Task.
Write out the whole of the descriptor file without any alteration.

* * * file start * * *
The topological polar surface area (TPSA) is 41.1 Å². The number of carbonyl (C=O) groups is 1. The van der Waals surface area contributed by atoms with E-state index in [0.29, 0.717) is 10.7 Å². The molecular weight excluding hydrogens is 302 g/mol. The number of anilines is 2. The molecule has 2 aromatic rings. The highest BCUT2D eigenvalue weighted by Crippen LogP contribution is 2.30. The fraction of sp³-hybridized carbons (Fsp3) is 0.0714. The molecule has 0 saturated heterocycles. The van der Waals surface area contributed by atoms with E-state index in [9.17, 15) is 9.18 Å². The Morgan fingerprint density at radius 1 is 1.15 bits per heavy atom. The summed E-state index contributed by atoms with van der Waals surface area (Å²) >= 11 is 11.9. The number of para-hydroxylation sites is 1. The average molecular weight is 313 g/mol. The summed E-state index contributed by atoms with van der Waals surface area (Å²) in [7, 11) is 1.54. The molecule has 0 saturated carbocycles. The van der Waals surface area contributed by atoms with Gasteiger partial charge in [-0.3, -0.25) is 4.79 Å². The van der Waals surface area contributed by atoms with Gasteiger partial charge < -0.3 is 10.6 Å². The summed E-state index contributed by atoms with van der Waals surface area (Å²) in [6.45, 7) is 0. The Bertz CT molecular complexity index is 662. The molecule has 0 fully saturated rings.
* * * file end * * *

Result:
The topological polar surface area (TPSA) is 41.1 Å². The number of carbonyl (C=O) groups is 1. The van der Waals surface area contributed by atoms with E-state index in [0.29, 0.717) is 10.7 Å². The molecular weight excluding hydrogens is 302 g/mol. The number of anilines is 2. The molecule has 2 aromatic rings. The highest BCUT2D eigenvalue weighted by Crippen LogP contribution is 2.30. The fraction of sp³-hybridized carbons (Fsp3) is 0.0714. The molecule has 0 saturated heterocycles. The van der Waals surface area contributed by atoms with E-state index in [9.17, 15) is 9.18 Å². The Morgan fingerprint density at radius 1 is 1.15 bits per heavy atom. The summed E-state index contributed by atoms with van der Waals surface area (Å²) >= 11 is 11.9. The number of para-hydroxylation sites is 1. The average molecular weight is 313 g/mol. The summed E-state index contributed by atoms with van der Waals surface area (Å²) in [7, 11) is 1.54. The molecule has 0 saturated carbocycles. The van der Waals surface area contributed by atoms with Gasteiger partial charge in [-0.3, -0.25) is 4.79 Å². The van der Waals surface area contributed by atoms with Gasteiger partial charge < -0.3 is 10.6 Å². The summed E-state index contributed by atoms with van der Waals surface area (Å²) in [6.45, 7) is 0. The Bertz CT molecular complexity index is 662. The molecule has 0 fully saturated rings.